Tuesday, August 16, 2016

Vanderbilt to Remove 'Confederate' From Building Name
Adam Tamburin
8:27 p.m. CDT August 15, 2016

(Photo: Andrew Nelles / The Tennessean)

Confederate Memorial Hall opened 1935 with support from United Daughters of the Confederacy.
Vanderbilt first sought to change the name in 2002.

Starting in 2005, the university began referring to the building as Memorial Hall.

To change the name, Vanderbilt raised $1.2 million to repay the United Daughters of the Confederacy.

Vanderbilt University will repay an 83-year-old donation in order to remove from a residence hall what its leader called "a symbol and a reminder of racism, slavery and a very, very bloody Civil War."

Chancellor Nicholas S. Zeppos made the announcement Monday, capping a 14-year effort to rename Confederate Memorial Hall. The building, which has had that name etched into the stone above its entrance since it opened in 1935, stands in the heart of the university's freshman commons, and has frequently spurred debate about the university's attitude toward an increasingly diverse student body.

In an interview with The Tennessean, Zeppos — who arrived on campus as a law professor in 1987 — said he had long been in favor of changing the building's name.

"It's a symbol that is, for many people, deeply offensive and painful," Zeppos said in the interview. "And to walk past it or to have to live in that space is really something that I just don't think is acceptable."

The United Daughters of the Confederacy originally donated $50,000 in 1933 toward the building’s construction and naming rights in order to honor Confederate soldiers who died during the Civil War.

Vanderbilt previously attempted to rename the building Memorial Hall in 2002, but the Tennessee Division of the United Daughters of the Confederacy sued to keep the original name. A Tennessee appeals court ruled in 2005 that Vanderbilt could remove “Confederate” from the inscription only after it had returned the donation at its current value.

Anonymous donors recently gave the university the $1.2 million needed for that purpose; the Vanderbilt Board of Trust authorized the move this summer.

Doug Jones, the Nashville attorney who represented the Daughters of the Confederacy against Vanderbilt, called the move "a real slam on the history of our country."

“All it was was just a simple monument for the boys in Tennessee that died” in the Civil War, Jones said, adding that the name was not connected with slavery. “We think rewriting history’s just terrible. And I think it’s a very sad day for a school with that kind of reputation to be condoning that."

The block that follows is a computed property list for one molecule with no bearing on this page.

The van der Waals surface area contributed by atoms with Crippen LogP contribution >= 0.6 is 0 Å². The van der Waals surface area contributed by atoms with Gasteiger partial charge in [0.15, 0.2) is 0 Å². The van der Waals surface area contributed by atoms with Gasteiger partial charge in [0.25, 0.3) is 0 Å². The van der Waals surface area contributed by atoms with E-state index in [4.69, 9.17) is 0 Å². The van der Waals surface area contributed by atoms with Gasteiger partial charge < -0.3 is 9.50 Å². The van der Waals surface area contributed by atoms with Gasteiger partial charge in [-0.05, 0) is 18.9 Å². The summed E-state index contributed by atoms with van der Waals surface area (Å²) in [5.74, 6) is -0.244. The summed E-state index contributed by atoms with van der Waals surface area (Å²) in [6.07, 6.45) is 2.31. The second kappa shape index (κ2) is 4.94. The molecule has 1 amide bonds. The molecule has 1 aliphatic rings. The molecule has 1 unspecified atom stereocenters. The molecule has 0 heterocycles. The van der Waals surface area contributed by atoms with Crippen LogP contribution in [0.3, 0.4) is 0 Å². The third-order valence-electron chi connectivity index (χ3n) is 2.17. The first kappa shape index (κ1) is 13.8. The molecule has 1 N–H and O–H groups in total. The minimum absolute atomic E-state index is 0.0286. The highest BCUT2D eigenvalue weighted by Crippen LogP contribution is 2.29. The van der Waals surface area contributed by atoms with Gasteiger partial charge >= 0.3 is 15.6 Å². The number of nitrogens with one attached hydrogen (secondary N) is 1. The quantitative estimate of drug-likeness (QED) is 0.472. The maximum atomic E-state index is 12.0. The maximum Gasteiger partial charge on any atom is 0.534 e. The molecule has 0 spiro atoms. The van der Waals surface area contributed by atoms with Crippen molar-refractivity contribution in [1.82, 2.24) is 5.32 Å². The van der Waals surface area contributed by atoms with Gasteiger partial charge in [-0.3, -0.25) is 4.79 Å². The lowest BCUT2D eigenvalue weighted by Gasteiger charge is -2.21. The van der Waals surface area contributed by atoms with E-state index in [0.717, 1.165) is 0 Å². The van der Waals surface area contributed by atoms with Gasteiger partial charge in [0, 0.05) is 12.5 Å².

Universities across the country have faced similar decisions as they re-evaluated the implications of their buildings' names. Students and officials at Middle Tennessee State University in Murfreesboro have spent months pushing to remove the name of Nathan Bedford Forrest, a founder of the Ku Klux Klan, from a campus building. MTSU and the Tennessee Board of Regents approved the change, which now goes before a state panel.

Zeppos flatly rebuffed the criticism that changing the name of a residence hall would compromise the university's approach to its long and complicated history.

"We are not saying this is not part of Vanderbilt's history," he said. "I think we teach history by how we talk about these events.

"I don't think that that (name) was really teaching anyone history."

The longstanding effort to rename the residence hall took on renewed urgency over the past couple of years, as universities across Tennessee and the country grappled with the shadow of racism and slavery on their campuses. At Vanderbilt, founded in 1873 just eight years after the Civil War ended, the name change follows a series of changes made over the past year to address diversity, including the addition of a chief diversity officer to the university's leadership team.

In 2005, Vanderbilt officially began referring to the building as Memorial Hall, although the word Confederate remained on its facade. Students, faculty and high-ranking administrators argued passionately to remove the word at a town hall on the subject last fall.

Ariana Fowler, president of Vanderbilt Student Government, praised the university leadership for the decision to formally rename the residence hall.

“This action demonstrates the administration's attentiveness to student needs and concerns, as well as sets a great precedent for advocating on behalf of those who may feel marginalized on our campus,” Fowler said in the university statement. “This is an excellent next step in the direction of becoming an institution that not only admits diverse students, but ensures their care and support — one who is eager to eliminate any barriers that may stand in the way of such a goal.”

Zeppos said the decision to remove the mention of the Confederacy from the building spoke to the courage of students, faculty and staff who spoke out against it for years.

"I hope that they feel as if they've made a big difference in Vanderbilt and in Vanderbilt's history themselves," he said. "It hopefully says we have listened, we have made changes. But I don't think we should assume that our work is completed in any way."

Crews were already working Monday night to cover the name over the building’s entrance.

Reach Adam Tamburin at 615-726-5986 and on Twitter @tamburintweets.

Vanderbilt University began referring to Confederate Memorial Hall as Memorial Hall in 2005. The year was wrong in an earlier version of this story.​

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